The unique focus of this book integrates constructivist learning, diversity, and instruction-based assessment, and helps translate principles into practice for teachers of early literacy.
The book begins with a brief overview of the recent key national policies and initiatives that have had a significant impact on the teaching of reading and writing at the preschool level. Renowned and respected authors Vukelich, Christie, and Enz describe a continuum of approaches to reading instruction, ranging from emergent literacy to Scientifically-Based Reading Research. They also present their vision of a “blended” approach to teaching literacy that includes the best elements of these diverging views. The authors end this introduction with a set of principles to guide the effective teaching of literacy in preschool and kindergarten classrooms.
A Letter to Students from the Authors
Helping Young Children Learn Language and Literacy, 2nd edition, is about teaching the language arts –about facilitating reading, writing, speaking, and listening development for children, ages birth through kindergarten. It is intended for preservice and inservice preschool and kindergarten teachers and administrators. The first edition of our book was written in late 1990s and was heavily influenced by the emergent literacy perspective that was dominant at the time. This constructivist view maintains that the best way to teach early literacy is to provide settings and experiences that provide rich, meaningful experiences with language and print. Key emergent literacy strategies include extended classroom discourse, print-rich environments, shared reading, shared writing, and literacy-enriched play. We still believe that these strategies form the core of an effective early literacy program. However, over that past decade, a series of significant national educational events have impacted early literacy education, including the standards movement, No Child Left Behind legislation, and the use of scientifically-based reading research to make curricular and instructional decisions. The new second edition of our book reflects these important new trends and explains how this new skills-based approach to literacy instruction can be integrated with the earlier constructivist perspective. We advocate blending scientifically-based reading research with the emergent literacy perspective to create a ‘value added’ approach to language and literacy teaching and learning. The second edition contains new content focusing on the “core” knowledge and skills that young children must have to become successful readers: oral vocabulary, phonological awareness, and alphabet knowledge. Vignettes demonstrate how these skills are directly and systematically taught to young children. We also provide examples of how emergent literacy strategies such as shared reading and shared writing are being used in these same classrooms. We believe that this type of balanced approach to early literacy instruction is the best way to prepare young children to become successful readers and writers.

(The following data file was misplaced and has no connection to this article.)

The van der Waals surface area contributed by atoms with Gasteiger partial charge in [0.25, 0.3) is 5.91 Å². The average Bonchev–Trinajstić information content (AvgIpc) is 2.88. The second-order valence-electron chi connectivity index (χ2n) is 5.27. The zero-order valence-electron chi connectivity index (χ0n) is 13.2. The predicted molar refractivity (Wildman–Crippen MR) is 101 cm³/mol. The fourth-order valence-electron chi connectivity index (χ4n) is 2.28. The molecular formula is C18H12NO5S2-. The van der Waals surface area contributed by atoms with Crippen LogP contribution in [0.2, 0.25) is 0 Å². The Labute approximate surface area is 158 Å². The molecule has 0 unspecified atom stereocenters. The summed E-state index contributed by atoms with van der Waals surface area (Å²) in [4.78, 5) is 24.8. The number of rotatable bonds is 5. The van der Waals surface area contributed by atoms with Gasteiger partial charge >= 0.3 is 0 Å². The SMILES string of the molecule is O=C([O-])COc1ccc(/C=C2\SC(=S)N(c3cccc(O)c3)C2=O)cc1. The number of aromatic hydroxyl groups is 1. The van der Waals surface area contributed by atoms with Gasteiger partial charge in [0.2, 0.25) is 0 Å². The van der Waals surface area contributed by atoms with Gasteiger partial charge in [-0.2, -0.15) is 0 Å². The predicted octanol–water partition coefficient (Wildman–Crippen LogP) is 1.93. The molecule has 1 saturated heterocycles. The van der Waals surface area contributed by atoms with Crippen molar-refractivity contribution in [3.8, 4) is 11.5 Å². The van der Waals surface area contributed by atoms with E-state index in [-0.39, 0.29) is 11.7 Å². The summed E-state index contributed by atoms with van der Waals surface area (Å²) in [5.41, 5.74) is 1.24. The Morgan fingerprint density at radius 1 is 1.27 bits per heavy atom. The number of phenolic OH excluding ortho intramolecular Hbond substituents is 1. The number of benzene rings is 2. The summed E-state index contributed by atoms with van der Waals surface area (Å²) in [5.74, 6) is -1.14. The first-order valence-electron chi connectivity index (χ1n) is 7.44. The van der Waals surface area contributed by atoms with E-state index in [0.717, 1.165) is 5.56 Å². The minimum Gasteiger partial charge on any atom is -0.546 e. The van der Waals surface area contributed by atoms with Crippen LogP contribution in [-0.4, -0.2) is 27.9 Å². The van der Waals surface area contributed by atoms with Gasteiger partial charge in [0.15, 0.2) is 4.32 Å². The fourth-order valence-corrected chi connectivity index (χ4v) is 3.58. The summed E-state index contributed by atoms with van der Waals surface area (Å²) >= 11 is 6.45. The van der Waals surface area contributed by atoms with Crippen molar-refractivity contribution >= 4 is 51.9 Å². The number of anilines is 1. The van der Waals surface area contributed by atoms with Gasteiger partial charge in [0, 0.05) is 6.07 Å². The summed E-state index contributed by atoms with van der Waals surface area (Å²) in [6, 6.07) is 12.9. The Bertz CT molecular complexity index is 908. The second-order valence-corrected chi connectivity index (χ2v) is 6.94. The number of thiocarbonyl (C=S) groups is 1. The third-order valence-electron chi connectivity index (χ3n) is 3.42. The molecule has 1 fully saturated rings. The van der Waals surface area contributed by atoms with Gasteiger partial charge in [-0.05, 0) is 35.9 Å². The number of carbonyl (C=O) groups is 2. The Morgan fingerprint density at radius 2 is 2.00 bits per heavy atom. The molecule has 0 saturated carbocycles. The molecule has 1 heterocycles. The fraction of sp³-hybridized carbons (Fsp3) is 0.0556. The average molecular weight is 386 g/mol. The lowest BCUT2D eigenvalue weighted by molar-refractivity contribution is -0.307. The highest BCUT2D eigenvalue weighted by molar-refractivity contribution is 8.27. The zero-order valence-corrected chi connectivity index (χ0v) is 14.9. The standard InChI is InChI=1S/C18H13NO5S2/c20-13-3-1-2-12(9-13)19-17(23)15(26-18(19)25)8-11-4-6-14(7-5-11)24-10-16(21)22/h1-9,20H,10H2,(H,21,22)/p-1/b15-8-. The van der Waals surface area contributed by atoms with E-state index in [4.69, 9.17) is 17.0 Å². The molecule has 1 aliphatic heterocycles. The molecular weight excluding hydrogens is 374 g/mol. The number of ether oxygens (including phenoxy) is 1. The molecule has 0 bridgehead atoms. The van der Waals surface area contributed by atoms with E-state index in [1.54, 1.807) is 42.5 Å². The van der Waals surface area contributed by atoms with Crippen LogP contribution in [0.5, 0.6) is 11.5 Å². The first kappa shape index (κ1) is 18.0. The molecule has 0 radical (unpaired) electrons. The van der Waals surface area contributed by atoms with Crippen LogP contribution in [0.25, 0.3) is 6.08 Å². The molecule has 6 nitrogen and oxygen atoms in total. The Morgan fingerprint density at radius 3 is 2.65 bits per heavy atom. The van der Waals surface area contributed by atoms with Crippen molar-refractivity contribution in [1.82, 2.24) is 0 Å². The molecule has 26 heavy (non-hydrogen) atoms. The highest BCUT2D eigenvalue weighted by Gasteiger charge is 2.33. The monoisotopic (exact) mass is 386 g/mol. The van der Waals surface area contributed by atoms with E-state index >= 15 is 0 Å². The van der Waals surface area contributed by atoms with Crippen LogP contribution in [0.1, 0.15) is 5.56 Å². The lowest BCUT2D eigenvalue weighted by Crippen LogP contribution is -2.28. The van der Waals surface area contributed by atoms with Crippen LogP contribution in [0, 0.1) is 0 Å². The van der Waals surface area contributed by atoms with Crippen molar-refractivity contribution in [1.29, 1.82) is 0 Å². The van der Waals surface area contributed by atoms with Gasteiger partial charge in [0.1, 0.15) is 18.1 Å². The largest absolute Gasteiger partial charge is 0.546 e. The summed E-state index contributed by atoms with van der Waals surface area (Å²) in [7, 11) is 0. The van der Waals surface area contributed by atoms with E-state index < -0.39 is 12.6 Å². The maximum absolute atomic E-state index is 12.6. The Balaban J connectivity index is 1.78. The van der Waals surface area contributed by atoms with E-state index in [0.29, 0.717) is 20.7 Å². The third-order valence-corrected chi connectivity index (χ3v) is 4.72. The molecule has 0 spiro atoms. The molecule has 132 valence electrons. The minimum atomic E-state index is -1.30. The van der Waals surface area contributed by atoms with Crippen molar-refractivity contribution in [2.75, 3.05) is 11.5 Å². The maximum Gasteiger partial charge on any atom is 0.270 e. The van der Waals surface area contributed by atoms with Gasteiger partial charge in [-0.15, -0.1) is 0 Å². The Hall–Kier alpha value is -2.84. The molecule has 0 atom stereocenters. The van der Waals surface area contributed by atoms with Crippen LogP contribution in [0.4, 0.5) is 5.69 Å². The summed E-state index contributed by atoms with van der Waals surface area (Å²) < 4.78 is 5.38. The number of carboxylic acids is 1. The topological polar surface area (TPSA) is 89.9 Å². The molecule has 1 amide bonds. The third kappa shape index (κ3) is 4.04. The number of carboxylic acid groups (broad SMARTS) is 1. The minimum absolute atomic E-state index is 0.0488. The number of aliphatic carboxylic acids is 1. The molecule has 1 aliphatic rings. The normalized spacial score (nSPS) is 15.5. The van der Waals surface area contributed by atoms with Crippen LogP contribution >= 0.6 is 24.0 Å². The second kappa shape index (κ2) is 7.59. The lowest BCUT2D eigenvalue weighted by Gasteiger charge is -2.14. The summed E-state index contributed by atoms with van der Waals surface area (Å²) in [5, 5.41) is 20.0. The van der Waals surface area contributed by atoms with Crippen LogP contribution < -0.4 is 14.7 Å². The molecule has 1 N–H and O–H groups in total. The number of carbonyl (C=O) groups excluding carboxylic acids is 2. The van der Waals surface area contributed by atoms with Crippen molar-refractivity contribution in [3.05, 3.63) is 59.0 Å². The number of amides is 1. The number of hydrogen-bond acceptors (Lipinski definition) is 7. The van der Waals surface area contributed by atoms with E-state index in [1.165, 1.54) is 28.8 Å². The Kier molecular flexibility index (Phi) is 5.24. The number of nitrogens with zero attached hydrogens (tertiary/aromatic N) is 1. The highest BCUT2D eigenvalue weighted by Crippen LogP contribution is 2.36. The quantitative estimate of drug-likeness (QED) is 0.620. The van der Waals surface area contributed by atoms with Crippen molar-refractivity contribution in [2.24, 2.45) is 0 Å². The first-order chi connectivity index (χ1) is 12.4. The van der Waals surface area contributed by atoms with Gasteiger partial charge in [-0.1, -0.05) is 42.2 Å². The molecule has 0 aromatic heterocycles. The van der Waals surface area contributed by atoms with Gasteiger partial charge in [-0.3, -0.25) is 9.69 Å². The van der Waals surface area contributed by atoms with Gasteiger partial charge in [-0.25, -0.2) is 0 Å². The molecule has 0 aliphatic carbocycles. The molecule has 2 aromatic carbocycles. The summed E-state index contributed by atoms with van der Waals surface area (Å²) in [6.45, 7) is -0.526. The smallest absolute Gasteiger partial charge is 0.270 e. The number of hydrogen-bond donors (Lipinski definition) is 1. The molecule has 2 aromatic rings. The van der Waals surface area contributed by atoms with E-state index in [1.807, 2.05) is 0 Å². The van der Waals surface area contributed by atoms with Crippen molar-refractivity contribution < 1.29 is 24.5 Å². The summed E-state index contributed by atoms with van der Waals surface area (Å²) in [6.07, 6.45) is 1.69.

We think that you will find our book to be very user friendly. We provide definitions for key terms and study questions at the beginnings of each chapter and concise summaries at the end. We provide many vignettes, case studies, and “trade secret” examples from master teachers to make learning and teaching come to life. Each chapter ends with a “Linking Knowledge to Practice” feature that helps connect research and theory with the practices that you will observe in preschool and kindergarten classrooms.
We hope our text finds its way into your professional library and will become a helpful resource for you as you develop or continue your development as a professional educator.
Carol, Jim, and Billie